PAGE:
US curb duty-busting refrigerant imports from India


The US Department of Commerce has announced an affirmative preliminary antidumping duty circumvention ruling involving exports of the refrigerant blends R404A, R407A, R407C, R410A, R507A from China that are processed in India using both Chinese and Indian components, and then exported to the United States. This action circumvents the antidumping order imposed in 2016 on imports of HFC blends from China.

Customs authorities are to clamp down on imports to the USA of HFC refrigerants from India that are said to be circumventing existing antidumping duties on imports from China.The Department of Commerce also announced an affirmative preliminary antidumping duty circumvention ruling involving exports of R32, R125, R143a from China for further processing into blends in the United States.

US Customs and Border Protection has been instructed to suspend liquidation and to require a cash deposit of estimated duties on unliquidated entries of HFC blends from India which contain components from China, and on unliquidated entries of HFC components R32, R125, and R143a from China.

This means that duty payments may be back-dated.Duties paid at the time of entry into the US are referred to as “deposits” because they are not considered customs’ final assessment of duties owed. Generally, the shipment remains “unliquidated” for a period of 314 days after the date of entry.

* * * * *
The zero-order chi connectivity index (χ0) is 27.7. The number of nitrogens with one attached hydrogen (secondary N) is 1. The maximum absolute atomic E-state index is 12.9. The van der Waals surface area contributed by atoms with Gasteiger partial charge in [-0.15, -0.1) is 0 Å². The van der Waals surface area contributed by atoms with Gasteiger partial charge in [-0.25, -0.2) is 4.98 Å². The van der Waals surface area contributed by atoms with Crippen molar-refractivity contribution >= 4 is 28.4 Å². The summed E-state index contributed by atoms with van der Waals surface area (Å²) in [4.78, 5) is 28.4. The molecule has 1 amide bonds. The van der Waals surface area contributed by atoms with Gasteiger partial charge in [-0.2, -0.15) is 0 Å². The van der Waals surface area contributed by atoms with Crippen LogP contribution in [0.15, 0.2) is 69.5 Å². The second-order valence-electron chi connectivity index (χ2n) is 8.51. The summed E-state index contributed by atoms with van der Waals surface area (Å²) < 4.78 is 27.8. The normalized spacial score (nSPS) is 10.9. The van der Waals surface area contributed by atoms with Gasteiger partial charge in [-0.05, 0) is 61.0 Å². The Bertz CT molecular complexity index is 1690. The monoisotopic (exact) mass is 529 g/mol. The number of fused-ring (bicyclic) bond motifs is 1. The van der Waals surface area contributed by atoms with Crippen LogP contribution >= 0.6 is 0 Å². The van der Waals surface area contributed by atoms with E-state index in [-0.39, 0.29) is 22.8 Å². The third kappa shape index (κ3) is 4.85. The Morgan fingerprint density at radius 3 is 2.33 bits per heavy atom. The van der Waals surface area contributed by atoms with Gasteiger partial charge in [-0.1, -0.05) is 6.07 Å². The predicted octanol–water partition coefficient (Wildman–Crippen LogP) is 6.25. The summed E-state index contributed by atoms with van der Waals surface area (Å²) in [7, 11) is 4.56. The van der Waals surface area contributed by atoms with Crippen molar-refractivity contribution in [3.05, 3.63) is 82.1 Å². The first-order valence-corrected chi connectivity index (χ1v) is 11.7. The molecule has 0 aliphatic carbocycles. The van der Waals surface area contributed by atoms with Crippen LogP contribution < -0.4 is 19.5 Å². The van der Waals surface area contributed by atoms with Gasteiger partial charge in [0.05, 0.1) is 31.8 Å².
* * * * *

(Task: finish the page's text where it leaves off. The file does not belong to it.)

The applicable cash deposit rate for HFC blends from India blended with Chinese HFC components will be 216.37 percent. For HFC components from China, the Department of Commerce says it will instruct customs to collect cash deposits in accordance with those rates prevailing at the time of entry, depending upon the exporter in question. These rates will apply to any future imports and unliquidated entries since June 18, 2019, the date which the Department go Commerce first initiated circumvention inquiries.

Anti-dumping duties were imposed in 2016 on the HFC refrigerant blends R404A, R407A, R407C, R410A, and R507A from China, but not on their individual components. The American HFC Coalition alleged that since 2016, importers had begun blending Chinese HFC components, including R125, R32, R134a and R143a, in third countries and in the United States. It claimed that importers had also begun importing blends that do not meet ASHRAE specifications and completing those blends in the United States by adding small amounts of HFC components to bring the blends into specification.

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